Timed filmmaking competitions are multiplying rapidly. Much like “extreme” obstacle course races (e.g., Tough Mudder, Spartan Race, Warrior Dash, etc.) there seems to be a new one every week. From a business perspective, this model certainly makes sense for the organizers: tons of teams pay entry fees for the privilege of having their work judged and maybe winning some cheap prizes. The overhead is low and the interest level is high, so there is money to be made. I certainly don’t deny that these contests are extremely challenging and that they can be a lot of fun. It takes skill and guts to turn out content under a tight deadline, then present it in front of an audience with your name on it. My argument is simply that a number of qualities that “film race” style competitions encourage and reward are the exact opposite of the ones needed to be successful in the video production business.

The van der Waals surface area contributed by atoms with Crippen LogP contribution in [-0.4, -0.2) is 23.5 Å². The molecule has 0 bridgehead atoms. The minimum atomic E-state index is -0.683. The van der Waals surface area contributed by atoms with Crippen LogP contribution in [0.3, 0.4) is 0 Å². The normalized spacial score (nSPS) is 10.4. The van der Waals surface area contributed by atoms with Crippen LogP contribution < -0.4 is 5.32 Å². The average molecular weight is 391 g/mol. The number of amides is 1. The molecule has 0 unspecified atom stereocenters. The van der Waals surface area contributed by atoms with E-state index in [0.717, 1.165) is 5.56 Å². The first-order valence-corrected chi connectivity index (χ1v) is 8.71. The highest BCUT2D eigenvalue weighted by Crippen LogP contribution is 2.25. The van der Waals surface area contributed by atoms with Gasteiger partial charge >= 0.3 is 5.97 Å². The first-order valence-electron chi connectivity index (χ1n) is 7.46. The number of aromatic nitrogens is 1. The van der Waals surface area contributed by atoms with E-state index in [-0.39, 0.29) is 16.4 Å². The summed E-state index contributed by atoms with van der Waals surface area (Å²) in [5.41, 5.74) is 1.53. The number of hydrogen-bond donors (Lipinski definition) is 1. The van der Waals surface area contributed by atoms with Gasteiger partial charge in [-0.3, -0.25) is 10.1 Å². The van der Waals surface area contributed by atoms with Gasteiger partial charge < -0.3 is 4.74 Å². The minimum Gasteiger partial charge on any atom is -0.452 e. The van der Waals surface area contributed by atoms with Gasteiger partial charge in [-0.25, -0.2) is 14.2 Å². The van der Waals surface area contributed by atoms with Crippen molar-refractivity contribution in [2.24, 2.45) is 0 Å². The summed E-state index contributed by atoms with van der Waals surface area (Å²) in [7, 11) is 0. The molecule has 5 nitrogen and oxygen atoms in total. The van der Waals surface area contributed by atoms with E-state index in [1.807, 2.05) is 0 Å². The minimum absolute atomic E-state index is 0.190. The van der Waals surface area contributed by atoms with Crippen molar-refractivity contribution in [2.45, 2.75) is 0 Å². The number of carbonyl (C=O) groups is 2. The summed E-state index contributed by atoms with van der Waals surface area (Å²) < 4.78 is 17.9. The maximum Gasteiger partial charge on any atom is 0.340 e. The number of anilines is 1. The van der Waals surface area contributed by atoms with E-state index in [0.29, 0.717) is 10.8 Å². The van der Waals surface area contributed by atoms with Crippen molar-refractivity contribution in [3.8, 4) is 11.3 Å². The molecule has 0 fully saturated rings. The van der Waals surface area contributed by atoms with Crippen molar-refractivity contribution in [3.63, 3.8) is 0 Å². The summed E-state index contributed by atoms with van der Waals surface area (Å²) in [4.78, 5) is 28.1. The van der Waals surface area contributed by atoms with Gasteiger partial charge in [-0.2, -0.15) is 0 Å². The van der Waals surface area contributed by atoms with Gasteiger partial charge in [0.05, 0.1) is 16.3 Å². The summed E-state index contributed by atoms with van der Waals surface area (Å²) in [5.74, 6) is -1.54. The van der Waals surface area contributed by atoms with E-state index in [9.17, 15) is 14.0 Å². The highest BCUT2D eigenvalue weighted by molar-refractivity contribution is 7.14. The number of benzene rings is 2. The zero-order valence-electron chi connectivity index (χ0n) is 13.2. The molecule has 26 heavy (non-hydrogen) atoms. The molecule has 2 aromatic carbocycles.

First, film races trivialize pre-production; something that, in the real world, is of absolutely crucial value. In a film race, too much planning can eat into the time you have to actually execute the plan. In business, insufficient or ineffective pre-pro can tank your whole project. Neglect this step and you’ve created an uphill battle that can cost you money and billable hours, and set you up for spectacular failure on the client’s dime. When approaching a project, it is the job of the producer to make sure realistic deadlines and milestones are set so that they can be met. At ECG our motto has always been to figure out what we think we can realistically produce, promise 80% and then deliver 120%. It’s a system that has served us well over the years, and it starts with what happens before anyone picks up a camera. Pre-production is crucial, effective scheduling is an art (just ask Assistant Director extraordinaire Trey Gregory) and proper planning lays the groundwork for the success of every subsequent phase of a project.